Words from the publisher
Nothing in the dance education field provokes as much passionate debate as the pros and cons of dance competition. Some teachers live for competitions, while others enjoy the experience but consider it only a part of what they offer their students. Others are disgusted by it.
As a former “competition kid” and competition director, I understand the diverse opinions on the subject. At my seminars, I’ve heard hundreds of teachers express their views on the competition experience, and I have agreed with all of them at one time or another.
Here’s what I think about competition. When I was a kid, nothing was more inspiring than working my butt off to become the best dancer I could be—and I had to be better at each competition. In those days, though, my school went to only one competition each year; it was easy to see the improvement in the dancers and their teachers.
I’ve seen the days when 20 groups would compete in one category with all styles of dance, and only one would win. Yes, there would be second- and third-place awards, but the other 17 groups went home with nothing—and they didn’t quit dance, or decide to move to another school hoping they’d become a winner there. Instead, the teacher and the dancers worked harder so that when they went back they might be one of the winners. But it was OK if they didn’t.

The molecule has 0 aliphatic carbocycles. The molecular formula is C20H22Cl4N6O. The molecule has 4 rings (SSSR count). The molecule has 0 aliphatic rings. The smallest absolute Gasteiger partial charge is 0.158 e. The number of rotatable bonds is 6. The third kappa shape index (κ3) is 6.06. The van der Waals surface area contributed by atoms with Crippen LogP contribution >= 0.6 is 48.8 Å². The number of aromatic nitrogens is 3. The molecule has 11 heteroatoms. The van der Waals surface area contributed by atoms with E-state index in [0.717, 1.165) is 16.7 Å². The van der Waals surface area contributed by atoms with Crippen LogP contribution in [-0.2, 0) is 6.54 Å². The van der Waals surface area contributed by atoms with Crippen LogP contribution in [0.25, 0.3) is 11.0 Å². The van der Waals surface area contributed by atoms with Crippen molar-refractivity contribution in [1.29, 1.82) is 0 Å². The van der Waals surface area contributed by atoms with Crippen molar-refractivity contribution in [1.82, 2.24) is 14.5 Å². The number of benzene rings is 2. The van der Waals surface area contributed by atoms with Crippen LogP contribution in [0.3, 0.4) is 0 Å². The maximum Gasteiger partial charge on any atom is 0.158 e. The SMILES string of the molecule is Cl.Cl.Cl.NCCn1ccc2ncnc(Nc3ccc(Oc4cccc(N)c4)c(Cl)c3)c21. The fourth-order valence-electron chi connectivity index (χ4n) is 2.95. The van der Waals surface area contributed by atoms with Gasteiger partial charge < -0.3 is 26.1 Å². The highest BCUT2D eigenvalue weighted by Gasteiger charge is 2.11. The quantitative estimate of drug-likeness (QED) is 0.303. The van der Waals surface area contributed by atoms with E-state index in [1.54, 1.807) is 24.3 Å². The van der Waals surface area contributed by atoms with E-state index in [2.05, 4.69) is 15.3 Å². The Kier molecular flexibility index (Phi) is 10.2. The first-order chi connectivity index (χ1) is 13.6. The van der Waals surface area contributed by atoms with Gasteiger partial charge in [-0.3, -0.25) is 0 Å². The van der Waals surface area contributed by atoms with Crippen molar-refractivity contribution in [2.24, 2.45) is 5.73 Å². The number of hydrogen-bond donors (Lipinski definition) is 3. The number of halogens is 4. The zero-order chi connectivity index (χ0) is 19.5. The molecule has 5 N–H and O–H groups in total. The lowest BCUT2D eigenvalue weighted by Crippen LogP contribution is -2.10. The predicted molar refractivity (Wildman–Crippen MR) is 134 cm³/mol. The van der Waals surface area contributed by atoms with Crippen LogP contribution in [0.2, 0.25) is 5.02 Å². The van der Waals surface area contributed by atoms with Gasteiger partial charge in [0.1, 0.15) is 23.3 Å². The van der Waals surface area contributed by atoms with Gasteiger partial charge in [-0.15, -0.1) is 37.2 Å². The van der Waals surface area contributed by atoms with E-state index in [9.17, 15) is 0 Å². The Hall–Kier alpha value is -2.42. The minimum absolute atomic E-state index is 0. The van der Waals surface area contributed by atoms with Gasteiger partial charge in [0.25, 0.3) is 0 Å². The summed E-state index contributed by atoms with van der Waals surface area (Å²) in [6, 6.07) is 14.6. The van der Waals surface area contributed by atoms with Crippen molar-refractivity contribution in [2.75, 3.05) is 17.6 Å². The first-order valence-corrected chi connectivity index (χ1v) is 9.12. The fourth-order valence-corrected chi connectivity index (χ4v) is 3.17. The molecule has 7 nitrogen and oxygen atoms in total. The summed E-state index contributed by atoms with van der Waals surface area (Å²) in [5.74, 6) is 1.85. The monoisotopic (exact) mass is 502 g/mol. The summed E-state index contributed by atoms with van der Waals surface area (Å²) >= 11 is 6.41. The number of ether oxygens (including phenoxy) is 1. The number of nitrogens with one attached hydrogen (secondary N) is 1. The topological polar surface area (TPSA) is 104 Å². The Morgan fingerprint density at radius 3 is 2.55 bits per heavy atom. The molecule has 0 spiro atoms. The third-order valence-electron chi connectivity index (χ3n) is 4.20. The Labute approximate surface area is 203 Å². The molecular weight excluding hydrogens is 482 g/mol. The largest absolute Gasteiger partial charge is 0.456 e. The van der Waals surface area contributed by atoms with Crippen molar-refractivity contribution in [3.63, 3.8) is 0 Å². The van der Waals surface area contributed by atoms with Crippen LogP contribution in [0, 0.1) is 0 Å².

Today kids who win super-titanium medals aren’t satisfied because they weren’t the big winner. And yes, you might think, “That’s why I hate dance competitions,” but remember, dance competitions aren’t the only places where this happens. You’ve probably smiled when your child won a trophy at camp simply because she participated. You felt awesome when your school was voted the best in town, even though you know you got every friend, relative, and former and current student to vote for you, and the other school owners didn’t. Everyone likes to win, and most of us are attracted to those we perceive as winners.
Whatever our opinions about competition are, they’re not something we can transform overnight. But we can start by changing our outlooks. I don’t think it’s a pipe dream to believe competition doesn’t have to be about winning. We, the adults in our children’s and students’ lives, teach them how much they should value the trophy.
Begin by letting the kids know that you love them no matter what score they achieve and that you appreciate the dancers who score high because they help to raise your standards. More important, you need to be honest. Tell your students (and their parents) that gold, high gold, and platinum are merely new names for bronze, silver, and gold medals.
To me, teachers are true winners when they influence the next generation to live in a realistic world. Do your part to reinstate the value of a healthy work ethic, which seems to have gone missing in today’s society. Simply showing up doesn’t make someone a winner; hard work and determination do. When you participate in competitions for the right reasons, their value becomes obvious.